How Witness Preparation Can Make (Or Break) Your Trial
Many witnesses find questioning in trial to be a frightening setting, but this is where witness preparation can turn the scene around. Not only is witness preparation about telling the truth, but it also involves active listening, cooperating with attorneys, and much more. Of course, witness preparation can go one of two ways. It can either help your case or completely head south. Knowing the right and wrong practices can help guide you and your witness when you begin witness preparation sessions.
Practices that Can Make Your Trial
When preparing for questioning, the first thing to go over and practice is direct examination. While this may seem obvious, the nature of testifying in court is foreign to many. In order to keep the case working in your favor, it is important to get witnesses comfortable with questioning. This gives witnesses a general idea of how questioning works.
Listening Carefully to the Question
Teaching witnesses how to listen and analyze questions is crucial. Sometimes, witnesses are so eager to answer questions that they don’t listen to what the questioner is really asking. Another mistake witnesses can make is answering too fast. Make sure the questioner has completed their question(s) before answering.
Answering Only the Question That Was Asked
All a witness has to worry about is answering the question asked and that’s it. Nothing more, nothing less. If you don’t have to answer beyond the issue asked, then a witness shouldn’t provide more information. This is important to keep in mind, especially when being cross-examined by an opposing attorney. Never volunteer to provide more information.
Keeping Communication Open
Staying in touch with witnesses weeks prior to trial can help in preparation. Trial schedules are subject to change, so updating your witness is the least help one can offer. Additionally, keeping communication open between you and the witness can be useful when new information arises on the witness’s end. Of course, give your witness a means of communication where they can always reach you.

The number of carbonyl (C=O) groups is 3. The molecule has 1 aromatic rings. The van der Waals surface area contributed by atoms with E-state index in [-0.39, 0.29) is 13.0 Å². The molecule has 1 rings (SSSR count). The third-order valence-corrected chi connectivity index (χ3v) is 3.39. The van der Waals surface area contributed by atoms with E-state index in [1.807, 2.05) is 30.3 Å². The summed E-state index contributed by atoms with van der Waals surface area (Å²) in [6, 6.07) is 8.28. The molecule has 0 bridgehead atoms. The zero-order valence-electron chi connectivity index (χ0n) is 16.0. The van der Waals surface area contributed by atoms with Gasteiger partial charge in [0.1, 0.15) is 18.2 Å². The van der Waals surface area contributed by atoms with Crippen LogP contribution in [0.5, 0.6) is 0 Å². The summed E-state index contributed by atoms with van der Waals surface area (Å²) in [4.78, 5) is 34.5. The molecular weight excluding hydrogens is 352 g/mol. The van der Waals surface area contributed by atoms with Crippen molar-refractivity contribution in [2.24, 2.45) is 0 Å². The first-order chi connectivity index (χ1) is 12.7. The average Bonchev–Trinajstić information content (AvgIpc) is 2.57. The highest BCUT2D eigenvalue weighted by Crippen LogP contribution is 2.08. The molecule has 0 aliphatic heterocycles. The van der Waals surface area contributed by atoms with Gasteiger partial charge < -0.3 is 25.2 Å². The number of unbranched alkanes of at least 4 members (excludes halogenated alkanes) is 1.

You never really know how cross-examination will go. It can either be smooth-sailing or could be rather uncomfortable or difficult for the witness to navigate through. In order to help your witness get a feel for a possible unpleasant experience, it would be best to mock a cross-examination. You can have someone on your team adopt a cross-examination attitude so your witness can prepare for all kinds of scenarios.
Practices That Can Break Your Trial
Arguing with the Questioner
One of the biggest downfalls a witness can make is allowing the questioner to get the best of them. This mostly happens during cross-examination. An opposing attorney can get worked up, causing the witness to become overwhelmed and respond poorly. It is important to let your witness know that they need to remain calm and collected even when the opposing attorney fails to effectively communicate.
Not Wearing the Proper Attire
One of the most basic standards during a trial is to show up properly dressed. When attending a trial, you should go in your best business attire. You have to provide your witness with some direction regarding the proper attire. The best look when attending a trial is described as professional, accessible, and approachable.
Not Practicing Realistic, Unpleasant Cross-Examination
Some scenarios you should practice with your witness should include when opposing attorneys:
- Use sarcasm
- Begin yelling or raising their voice
- Demand a yes or no answer
Without witness preparation for these kinds of scenarios, your witness may react poorly, which can hurt your team’s credibility. You need to be able to familiarize your witness with ways they can respond in a professional and calm manner.
While it is helpful to continuously practice with your witness, it doesn’t help very much to have them memorize answers. Their responses during examination and cross-examination should be authentic and natural. A jury and an opposing attorney can pick up on when a witness is simply speaking from their memory. That being said, when conducting witness preparation, it is helpful to ask different questions in each session.
Scheduling Prep Sessions Too Early
When scheduling witness preparation sessions, you should be scheduling them throughout the upcoming weeks. You don’t want to schedule all sessions too early. Witness preparation should be fresh in your witness’s head prior to trial. With that being said, yes get ready early, but not too early on.
Secure a Successful Trial with Help from Jonathan Leach
Jonathan Leach provides several services in addition to witness preparation such as mock trials, shadow juries, and much more. All of these services are designed to help you prepare. You can get in touch with Jonathan Leach by calling (972) 890-8482, today.